You're almost out of time to cash in on this effective tax-saving strategy

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Michael Yarish | NBC

There's another deadline besides the tax deadline tomorrow. Tuesday, April 17, is also the last day to fund an individual retirement account (IRA) for 2017 — and funding an IRA happens to be an effective tax-saving strategy.

If you didn't know about that, you're not alone: a full 75 percent of Americans think contributing to or opening an IRA after the end of the year to reduce their taxable income is illegal, according to NerdWallet's 2018 Tax Study.

The reason this particular strategy can save you money is because "when you contribute to an IRA, that amount goes toward reducing your taxable income," Andrea Coombes, tax specialist at NerdWallet, tells CNBC Make It.

"Say your income is $45,000, and you contribute the maximum $5,500 to an IRA. That reduces your taxable income to $39,500. Put another way, if your marginal tax rate is 25 percent, a $5,500 IRA contribution reduces your tax bill by $1,375."

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Keep in mind that this strategy only applies to a traditional IRA, not a Roth IRA. "A Roth can be a fantastic savings vehicle, but it doesn't reduce your current tax bill," says Coombes. "With a Roth, you put money in after you've paid tax on it, but then the money grows tax-free."

While anyone can contribute to a traditional IRA, "for that contribution to be deductible, there are specific rules to keep in mind," says Coombes. "If you (and your spouse, if you're married) don't have a retirement plan at work, then there are no income limits — you can deduct up to $5,500 in IRA contributions. But if you or your spouse has a retirement plan at work, then the maximum amount that you can deduct starts to phase out at certain incomes."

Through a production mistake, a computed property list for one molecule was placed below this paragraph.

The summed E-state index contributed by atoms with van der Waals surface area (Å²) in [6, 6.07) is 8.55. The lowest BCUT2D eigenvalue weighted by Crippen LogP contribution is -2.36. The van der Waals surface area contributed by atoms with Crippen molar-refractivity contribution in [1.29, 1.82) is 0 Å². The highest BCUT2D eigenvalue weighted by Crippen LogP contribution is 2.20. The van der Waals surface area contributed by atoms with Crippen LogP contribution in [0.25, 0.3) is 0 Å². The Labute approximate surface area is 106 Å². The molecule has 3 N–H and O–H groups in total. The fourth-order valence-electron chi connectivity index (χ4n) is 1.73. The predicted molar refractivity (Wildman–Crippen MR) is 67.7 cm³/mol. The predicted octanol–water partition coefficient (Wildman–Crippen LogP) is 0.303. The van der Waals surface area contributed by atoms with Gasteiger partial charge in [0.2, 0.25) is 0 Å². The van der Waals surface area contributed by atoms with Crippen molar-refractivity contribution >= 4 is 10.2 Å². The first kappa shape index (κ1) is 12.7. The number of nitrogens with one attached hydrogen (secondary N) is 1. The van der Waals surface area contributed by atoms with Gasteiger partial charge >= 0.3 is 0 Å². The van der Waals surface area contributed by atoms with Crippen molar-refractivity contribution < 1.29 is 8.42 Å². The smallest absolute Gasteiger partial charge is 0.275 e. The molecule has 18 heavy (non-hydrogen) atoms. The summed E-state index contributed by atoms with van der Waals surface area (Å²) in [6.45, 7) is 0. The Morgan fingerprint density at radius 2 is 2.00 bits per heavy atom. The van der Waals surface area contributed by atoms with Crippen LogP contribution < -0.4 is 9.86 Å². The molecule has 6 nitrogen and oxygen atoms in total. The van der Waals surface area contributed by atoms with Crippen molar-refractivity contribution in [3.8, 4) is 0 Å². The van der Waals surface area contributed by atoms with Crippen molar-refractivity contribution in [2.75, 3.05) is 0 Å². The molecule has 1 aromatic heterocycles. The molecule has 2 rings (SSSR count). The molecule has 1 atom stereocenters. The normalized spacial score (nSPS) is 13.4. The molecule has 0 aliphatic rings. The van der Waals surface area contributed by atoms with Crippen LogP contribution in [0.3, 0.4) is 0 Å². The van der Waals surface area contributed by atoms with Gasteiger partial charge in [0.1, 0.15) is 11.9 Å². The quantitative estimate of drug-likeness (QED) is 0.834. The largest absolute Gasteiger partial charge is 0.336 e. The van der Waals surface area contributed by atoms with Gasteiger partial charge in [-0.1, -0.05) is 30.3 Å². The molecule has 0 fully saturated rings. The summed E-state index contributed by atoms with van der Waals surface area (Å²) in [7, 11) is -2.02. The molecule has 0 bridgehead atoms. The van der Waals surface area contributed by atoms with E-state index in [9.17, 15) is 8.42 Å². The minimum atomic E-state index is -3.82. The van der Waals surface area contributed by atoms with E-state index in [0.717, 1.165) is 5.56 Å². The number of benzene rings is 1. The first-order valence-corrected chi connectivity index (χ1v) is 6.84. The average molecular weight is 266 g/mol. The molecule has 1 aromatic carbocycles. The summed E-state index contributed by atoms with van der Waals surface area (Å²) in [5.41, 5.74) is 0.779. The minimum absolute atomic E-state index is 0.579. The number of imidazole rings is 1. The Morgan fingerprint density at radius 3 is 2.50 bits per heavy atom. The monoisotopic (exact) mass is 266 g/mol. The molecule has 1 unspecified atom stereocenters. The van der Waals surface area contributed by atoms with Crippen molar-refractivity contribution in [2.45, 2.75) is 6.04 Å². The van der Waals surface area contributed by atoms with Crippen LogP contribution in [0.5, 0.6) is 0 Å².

To see if you qualify for tax savings by contributing to an IRA, check out NerdWallet's handy chart, which breaks down the deduction limits.

A few other general rules that apply to IRAs: You need to have taxable compensation to contribute; the maximum yearly contribution is $5,500, or $6,500 for people age 50 or older; and if you're contributing to both a traditional IRA and a Roth IRA, the maximum contribution limit applies to both accounts combined.

Finally, "you must specify whether you want your contribution to apply to your 2017 taxes or your 2018 taxes," Coombes notes. So if you want to take advantage of this tax-reduction strategy this year, specify that you are making a tax-year 2017 contribution.

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